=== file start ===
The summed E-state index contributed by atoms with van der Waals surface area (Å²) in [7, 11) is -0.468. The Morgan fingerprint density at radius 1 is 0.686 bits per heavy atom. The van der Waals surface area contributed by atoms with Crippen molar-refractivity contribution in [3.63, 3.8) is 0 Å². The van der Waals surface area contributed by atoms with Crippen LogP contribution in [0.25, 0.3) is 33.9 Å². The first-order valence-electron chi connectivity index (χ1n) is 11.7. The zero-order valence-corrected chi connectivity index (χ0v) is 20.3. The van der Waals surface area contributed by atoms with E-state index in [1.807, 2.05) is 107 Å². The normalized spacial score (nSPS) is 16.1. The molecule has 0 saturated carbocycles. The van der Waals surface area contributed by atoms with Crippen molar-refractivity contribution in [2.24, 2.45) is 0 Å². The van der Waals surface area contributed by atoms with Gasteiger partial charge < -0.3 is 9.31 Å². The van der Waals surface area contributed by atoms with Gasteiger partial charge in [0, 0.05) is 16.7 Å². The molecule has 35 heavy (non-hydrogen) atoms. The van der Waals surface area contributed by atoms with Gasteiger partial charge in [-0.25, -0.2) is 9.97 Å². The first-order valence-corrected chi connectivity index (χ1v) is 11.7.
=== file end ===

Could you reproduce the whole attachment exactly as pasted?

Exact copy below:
The summed E-state index contributed by atoms with van der Waals surface area (Å²) in [7, 11) is -0.468. The Morgan fingerprint density at radius 1 is 0.686 bits per heavy atom. The van der Waals surface area contributed by atoms with Crippen molar-refractivity contribution in [3.63, 3.8) is 0 Å². The van der Waals surface area contributed by atoms with Crippen LogP contribution in [0.25, 0.3) is 33.9 Å². The first-order valence-electron chi connectivity index (χ1n) is 11.7. The zero-order valence-corrected chi connectivity index (χ0v) is 20.3. The van der Waals surface area contributed by atoms with E-state index in [1.807, 2.05) is 107 Å². The normalized spacial score (nSPS) is 16.1. The molecule has 0 saturated carbocycles. The van der Waals surface area contributed by atoms with Crippen molar-refractivity contribution in [2.24, 2.45) is 0 Å². The van der Waals surface area contributed by atoms with Gasteiger partial charge < -0.3 is 9.31 Å². The van der Waals surface area contributed by atoms with Gasteiger partial charge in [0, 0.05) is 16.7 Å². The molecule has 35 heavy (non-hydrogen) atoms. The van der Waals surface area contributed by atoms with Gasteiger partial charge in [-0.25, -0.2) is 9.97 Å². The first-order valence-corrected chi connectivity index (χ1v) is 11.7.